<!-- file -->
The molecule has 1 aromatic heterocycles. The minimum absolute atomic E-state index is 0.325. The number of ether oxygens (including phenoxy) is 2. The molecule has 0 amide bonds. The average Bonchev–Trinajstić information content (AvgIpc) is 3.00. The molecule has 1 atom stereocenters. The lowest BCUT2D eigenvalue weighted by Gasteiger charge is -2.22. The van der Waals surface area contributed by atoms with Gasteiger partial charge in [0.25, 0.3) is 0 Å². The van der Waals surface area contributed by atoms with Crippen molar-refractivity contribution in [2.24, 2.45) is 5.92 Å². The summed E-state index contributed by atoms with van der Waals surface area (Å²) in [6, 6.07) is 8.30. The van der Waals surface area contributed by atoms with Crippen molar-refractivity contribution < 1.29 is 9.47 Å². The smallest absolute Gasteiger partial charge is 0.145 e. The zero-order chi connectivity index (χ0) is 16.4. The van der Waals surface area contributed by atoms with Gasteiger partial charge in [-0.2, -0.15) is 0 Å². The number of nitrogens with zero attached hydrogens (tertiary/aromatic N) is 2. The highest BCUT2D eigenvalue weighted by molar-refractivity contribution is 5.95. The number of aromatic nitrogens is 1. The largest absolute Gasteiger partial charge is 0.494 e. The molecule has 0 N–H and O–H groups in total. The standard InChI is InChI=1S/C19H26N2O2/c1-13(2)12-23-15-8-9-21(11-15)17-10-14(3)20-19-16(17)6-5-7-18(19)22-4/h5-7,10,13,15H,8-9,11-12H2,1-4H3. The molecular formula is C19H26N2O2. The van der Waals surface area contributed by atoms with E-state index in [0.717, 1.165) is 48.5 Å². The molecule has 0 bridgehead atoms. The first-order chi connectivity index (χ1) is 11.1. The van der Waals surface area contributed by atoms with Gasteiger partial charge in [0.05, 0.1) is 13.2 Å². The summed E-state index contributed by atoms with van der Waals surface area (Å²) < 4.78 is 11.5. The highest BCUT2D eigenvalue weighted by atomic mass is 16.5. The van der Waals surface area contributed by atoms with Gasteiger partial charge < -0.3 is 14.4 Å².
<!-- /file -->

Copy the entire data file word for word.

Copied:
The molecule has 1 aromatic heterocycles. The minimum absolute atomic E-state index is 0.325. The number of ether oxygens (including phenoxy) is 2. The molecule has 0 amide bonds. The average Bonchev–Trinajstić information content (AvgIpc) is 3.00. The molecule has 1 atom stereocenters. The lowest BCUT2D eigenvalue weighted by Gasteiger charge is -2.22. The van der Waals surface area contributed by atoms with Gasteiger partial charge in [0.25, 0.3) is 0 Å². The van der Waals surface area contributed by atoms with Crippen molar-refractivity contribution in [2.24, 2.45) is 5.92 Å². The summed E-state index contributed by atoms with van der Waals surface area (Å²) in [6, 6.07) is 8.30. The van der Waals surface area contributed by atoms with Crippen molar-refractivity contribution < 1.29 is 9.47 Å². The smallest absolute Gasteiger partial charge is 0.145 e. The zero-order chi connectivity index (χ0) is 16.4. The van der Waals surface area contributed by atoms with Gasteiger partial charge in [-0.2, -0.15) is 0 Å². The number of nitrogens with zero attached hydrogens (tertiary/aromatic N) is 2. The highest BCUT2D eigenvalue weighted by molar-refractivity contribution is 5.95. The number of aromatic nitrogens is 1. The largest absolute Gasteiger partial charge is 0.494 e. The molecule has 0 N–H and O–H groups in total. The standard InChI is InChI=1S/C19H26N2O2/c1-13(2)12-23-15-8-9-21(11-15)17-10-14(3)20-19-16(17)6-5-7-18(19)22-4/h5-7,10,13,15H,8-9,11-12H2,1-4H3. The molecular formula is C19H26N2O2. The van der Waals surface area contributed by atoms with E-state index in [0.717, 1.165) is 48.5 Å². The molecule has 0 bridgehead atoms. The first-order chi connectivity index (χ1) is 11.1. The van der Waals surface area contributed by atoms with Gasteiger partial charge in [0.05, 0.1) is 13.2 Å². The summed E-state index contributed by atoms with van der Waals surface area (Å²) < 4.78 is 11.5. The highest BCUT2D eigenvalue weighted by atomic mass is 16.5. The van der Waals surface area contributed by atoms with Gasteiger partial charge < -0.3 is 14.4 Å².